Speaking of petulant retribution, Simpson engages in that herself with more than a little Obama derangement:
As we've noted, that's the Obama-hating red meat Farah wants from his columnists -- not facts.
WND's Massie Revives Bogus Whitey Tape Claim
Much of Mychal Massie’s May 31 WorldNetDaily column is your typical right-wing rant that Michelle Obama is a “bitter harridan” who “has a deep contempt for white people in America.” But Massie also tries to revive one of the more discredited myths about her:
Massie seems not to have considered the possibility that the purported tape has “mysteriously disappeared” because it never existed in the first place. Obama’s campaign has stated that “No such tape exists. Michelle Obama has not spoken from the pulpit at Trinity and has not used that word.” Even conservative blogger Michelle Malkin noted that the purported tape was being hyped by “buffoons” whose claims about it were constantly shifting.
If Massie is going to embrace the idea of something that has shown no evidence of ever existing, it’s also likely that he’s not going to be too concerned about getting actual, provable facts straight. Indeed, Massie falsely claims that Michelle Obama’s Princeton thesis “was made unavailable until Nov. 5, 2008 (interestingly the day after the election).” In fact, Politico published it in February 2008 after receiving it from the Obama campaign -- which Massie should know since he cited the Politico article in his column.
Massie, however, appears to be too busy bashing Michelle Obama as a would-be “hybrid Leninist” and President Obama himself as having “genetic predisposition to embrace Leninism” to get his facts straight.
(Cross-posted at Media Matters.)
Ellis Washington Serves Up Another Right-Wing Rant Masquerading As Socratic Dialogue
Ellis Washington's stacked "dialectics" -- in which he pretends to be Socrates -- typically violates the spirit of a real dialectic by putting words, in the form of Washington's personal views or caricatures, into the mouths of those he purports to be speaking for, thus creating straw men for Washington, as the self-proclaimed Socrates, to knock down.
Washington blows it even more egregiously than usual in his May 28 WorldNetDaily column, which presents itself as a "dialectic" over a Supreme Court decision upholding a California ruling to release thousands of prison inmates to relieve overcrowding. Washington makes it clear he will stack thedeck early on by presenting a gross caricature of Justice Anthony Kennedy, who he claims is saying in an "arrogant tone":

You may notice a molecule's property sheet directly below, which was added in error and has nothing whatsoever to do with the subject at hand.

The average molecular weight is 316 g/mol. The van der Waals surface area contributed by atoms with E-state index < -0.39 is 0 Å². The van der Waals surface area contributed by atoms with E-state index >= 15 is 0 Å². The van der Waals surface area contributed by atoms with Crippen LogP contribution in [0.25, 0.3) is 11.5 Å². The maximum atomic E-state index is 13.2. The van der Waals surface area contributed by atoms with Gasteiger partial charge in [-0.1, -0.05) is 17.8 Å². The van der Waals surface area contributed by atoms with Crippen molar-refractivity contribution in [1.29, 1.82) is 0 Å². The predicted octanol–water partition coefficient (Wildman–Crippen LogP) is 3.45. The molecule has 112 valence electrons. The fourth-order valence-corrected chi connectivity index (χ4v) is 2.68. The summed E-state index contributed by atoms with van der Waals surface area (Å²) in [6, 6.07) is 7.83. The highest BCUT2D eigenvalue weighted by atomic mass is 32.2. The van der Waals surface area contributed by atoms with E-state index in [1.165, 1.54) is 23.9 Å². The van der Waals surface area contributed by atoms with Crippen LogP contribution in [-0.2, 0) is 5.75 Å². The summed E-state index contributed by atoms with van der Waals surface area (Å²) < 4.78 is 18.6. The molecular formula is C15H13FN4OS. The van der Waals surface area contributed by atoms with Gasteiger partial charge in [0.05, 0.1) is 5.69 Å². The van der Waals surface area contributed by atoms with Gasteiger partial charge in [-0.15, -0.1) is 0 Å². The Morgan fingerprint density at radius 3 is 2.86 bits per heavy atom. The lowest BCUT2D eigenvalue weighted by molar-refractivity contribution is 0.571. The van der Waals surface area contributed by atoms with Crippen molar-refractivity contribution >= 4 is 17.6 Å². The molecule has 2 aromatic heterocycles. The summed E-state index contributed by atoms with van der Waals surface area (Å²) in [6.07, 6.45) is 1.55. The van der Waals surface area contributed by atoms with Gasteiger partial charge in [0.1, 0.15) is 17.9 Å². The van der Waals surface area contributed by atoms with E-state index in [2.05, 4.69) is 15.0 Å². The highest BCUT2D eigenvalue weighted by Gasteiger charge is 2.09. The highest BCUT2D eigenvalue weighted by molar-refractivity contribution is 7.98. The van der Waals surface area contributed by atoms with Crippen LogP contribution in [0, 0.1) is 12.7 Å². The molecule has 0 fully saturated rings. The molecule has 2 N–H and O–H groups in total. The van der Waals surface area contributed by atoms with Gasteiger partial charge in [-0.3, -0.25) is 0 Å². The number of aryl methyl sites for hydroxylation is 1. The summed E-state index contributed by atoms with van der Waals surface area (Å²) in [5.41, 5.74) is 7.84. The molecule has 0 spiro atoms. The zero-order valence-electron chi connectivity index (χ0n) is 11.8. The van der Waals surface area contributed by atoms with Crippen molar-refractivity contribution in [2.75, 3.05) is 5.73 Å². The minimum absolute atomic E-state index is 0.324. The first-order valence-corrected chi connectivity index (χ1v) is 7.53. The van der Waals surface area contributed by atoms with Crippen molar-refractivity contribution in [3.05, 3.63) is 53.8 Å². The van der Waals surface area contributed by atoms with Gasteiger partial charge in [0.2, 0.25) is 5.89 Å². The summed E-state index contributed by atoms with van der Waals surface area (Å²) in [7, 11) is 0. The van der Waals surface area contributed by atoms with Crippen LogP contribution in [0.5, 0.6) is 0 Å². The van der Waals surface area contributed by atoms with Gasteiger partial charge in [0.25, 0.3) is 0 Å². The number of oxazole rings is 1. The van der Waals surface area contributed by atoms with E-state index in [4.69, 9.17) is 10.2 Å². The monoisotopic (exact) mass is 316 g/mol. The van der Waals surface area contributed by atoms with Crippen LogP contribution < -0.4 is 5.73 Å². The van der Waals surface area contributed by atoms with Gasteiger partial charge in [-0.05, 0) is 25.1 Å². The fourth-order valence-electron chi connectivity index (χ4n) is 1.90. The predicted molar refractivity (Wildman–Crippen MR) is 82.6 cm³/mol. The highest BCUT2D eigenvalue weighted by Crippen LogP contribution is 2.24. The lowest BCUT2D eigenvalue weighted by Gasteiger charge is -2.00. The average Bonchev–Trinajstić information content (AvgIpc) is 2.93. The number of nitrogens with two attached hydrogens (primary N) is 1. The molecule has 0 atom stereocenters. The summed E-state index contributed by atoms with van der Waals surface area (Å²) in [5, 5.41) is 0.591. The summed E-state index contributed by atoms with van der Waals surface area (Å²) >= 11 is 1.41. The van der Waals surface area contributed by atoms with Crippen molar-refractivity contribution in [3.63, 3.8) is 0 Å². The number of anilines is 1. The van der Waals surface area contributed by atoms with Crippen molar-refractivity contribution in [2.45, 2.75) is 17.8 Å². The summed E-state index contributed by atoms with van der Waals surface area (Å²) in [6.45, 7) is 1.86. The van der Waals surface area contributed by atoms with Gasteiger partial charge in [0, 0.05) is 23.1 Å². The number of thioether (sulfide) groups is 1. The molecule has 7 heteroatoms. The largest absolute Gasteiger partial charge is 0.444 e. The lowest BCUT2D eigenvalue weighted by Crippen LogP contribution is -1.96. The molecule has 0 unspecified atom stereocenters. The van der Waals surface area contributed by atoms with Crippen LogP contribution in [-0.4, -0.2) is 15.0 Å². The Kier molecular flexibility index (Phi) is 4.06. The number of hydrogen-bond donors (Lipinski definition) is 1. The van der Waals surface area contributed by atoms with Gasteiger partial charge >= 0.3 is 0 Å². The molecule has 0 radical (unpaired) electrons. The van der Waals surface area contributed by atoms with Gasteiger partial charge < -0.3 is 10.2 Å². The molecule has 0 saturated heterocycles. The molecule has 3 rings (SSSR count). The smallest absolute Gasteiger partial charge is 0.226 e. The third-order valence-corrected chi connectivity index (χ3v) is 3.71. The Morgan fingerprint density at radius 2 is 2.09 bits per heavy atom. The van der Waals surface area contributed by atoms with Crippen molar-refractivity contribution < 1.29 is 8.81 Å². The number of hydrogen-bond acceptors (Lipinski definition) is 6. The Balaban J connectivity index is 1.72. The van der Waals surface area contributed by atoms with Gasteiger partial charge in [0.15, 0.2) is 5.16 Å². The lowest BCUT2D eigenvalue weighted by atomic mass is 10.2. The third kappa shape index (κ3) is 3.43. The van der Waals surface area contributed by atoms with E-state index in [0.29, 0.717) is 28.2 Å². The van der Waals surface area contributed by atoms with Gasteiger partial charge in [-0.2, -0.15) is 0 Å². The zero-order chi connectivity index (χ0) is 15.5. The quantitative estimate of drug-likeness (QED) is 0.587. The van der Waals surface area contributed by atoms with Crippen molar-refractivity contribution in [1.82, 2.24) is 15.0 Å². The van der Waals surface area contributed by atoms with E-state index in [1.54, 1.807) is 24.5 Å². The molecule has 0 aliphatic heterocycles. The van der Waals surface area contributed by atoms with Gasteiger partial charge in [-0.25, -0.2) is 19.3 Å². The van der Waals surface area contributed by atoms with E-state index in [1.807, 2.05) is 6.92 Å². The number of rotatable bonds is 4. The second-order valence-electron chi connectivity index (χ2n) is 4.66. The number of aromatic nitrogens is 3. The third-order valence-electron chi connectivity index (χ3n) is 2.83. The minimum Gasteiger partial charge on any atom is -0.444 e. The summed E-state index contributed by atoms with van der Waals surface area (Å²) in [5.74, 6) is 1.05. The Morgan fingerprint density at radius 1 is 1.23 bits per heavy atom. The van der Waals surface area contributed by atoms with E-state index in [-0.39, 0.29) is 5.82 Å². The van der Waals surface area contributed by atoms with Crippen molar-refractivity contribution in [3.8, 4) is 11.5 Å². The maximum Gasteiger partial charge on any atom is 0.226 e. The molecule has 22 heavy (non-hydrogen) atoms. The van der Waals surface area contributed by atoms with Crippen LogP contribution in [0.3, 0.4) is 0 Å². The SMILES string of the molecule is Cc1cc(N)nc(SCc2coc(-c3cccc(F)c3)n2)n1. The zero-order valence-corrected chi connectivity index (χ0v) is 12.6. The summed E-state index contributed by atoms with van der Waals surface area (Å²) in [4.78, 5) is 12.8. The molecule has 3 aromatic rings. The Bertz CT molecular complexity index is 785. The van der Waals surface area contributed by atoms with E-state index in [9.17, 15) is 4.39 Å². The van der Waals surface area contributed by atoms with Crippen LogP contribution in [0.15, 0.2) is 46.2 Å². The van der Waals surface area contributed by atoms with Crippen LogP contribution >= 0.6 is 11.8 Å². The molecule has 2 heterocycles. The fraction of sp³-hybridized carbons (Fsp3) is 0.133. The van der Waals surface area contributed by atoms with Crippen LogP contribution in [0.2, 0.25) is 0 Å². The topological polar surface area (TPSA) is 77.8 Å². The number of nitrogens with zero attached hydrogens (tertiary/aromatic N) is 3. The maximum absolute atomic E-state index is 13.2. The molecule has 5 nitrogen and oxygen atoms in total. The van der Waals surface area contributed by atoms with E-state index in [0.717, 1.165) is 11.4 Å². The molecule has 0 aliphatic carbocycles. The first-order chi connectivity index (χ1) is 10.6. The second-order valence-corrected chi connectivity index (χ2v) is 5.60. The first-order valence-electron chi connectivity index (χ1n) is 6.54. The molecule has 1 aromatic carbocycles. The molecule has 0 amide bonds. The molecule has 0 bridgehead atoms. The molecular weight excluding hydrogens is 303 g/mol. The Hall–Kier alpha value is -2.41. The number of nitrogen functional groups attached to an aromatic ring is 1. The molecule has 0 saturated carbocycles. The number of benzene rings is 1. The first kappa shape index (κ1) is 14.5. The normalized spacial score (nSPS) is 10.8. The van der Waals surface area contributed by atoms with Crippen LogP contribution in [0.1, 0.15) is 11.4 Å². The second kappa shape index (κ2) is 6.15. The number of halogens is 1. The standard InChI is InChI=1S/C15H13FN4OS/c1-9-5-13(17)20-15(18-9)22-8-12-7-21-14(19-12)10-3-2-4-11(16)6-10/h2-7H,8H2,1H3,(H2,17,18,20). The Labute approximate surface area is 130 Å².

Not only does Washington baselessly portray Kennedy as a raging egomaniac -- he presents no evidence that this caricature has any basis in reality -- he similarly baselessly frames the argument as "the Framers' original intent" versus "socialism, communism, anarchy and genocide."
Washington goes on to misinterpret President Obama's 2001 statements about the Warren Court's failure to "break free from the essential constraints that were placed by the Founding Fathers in the Constitution" as a "socialist judicial philosophy" rather than what it actually is: an explanation that the Warren Court wasn't as radical as right-wingers like Washington like to believe it is. Washington then throws in Cloward and Piven for no apparent reason other than claim (again, baselessly) that they support the prison release because, somehow, "Total annihilation of all wealth is the final phase of the Cloward Piven strategy."
Washington also largely ignores the root cause of the release -- overcrowding. As the Los Angeles Times article Washington links to points out, California's prison population is 32,000 people over its authorized capacity limit, with prisoners being bunked in gymnasiums. Washington's only reference to it is more non-realistic words he puts into Kennedy's mouth: "History won't blame me for the mayhem and murder my opinion will surely unleash upon my own country, for I insisted that for the state to make 54 prisoners use one toilet amounts to an Eighth Amendment prohibition against 'cruel and unusual punishment.'"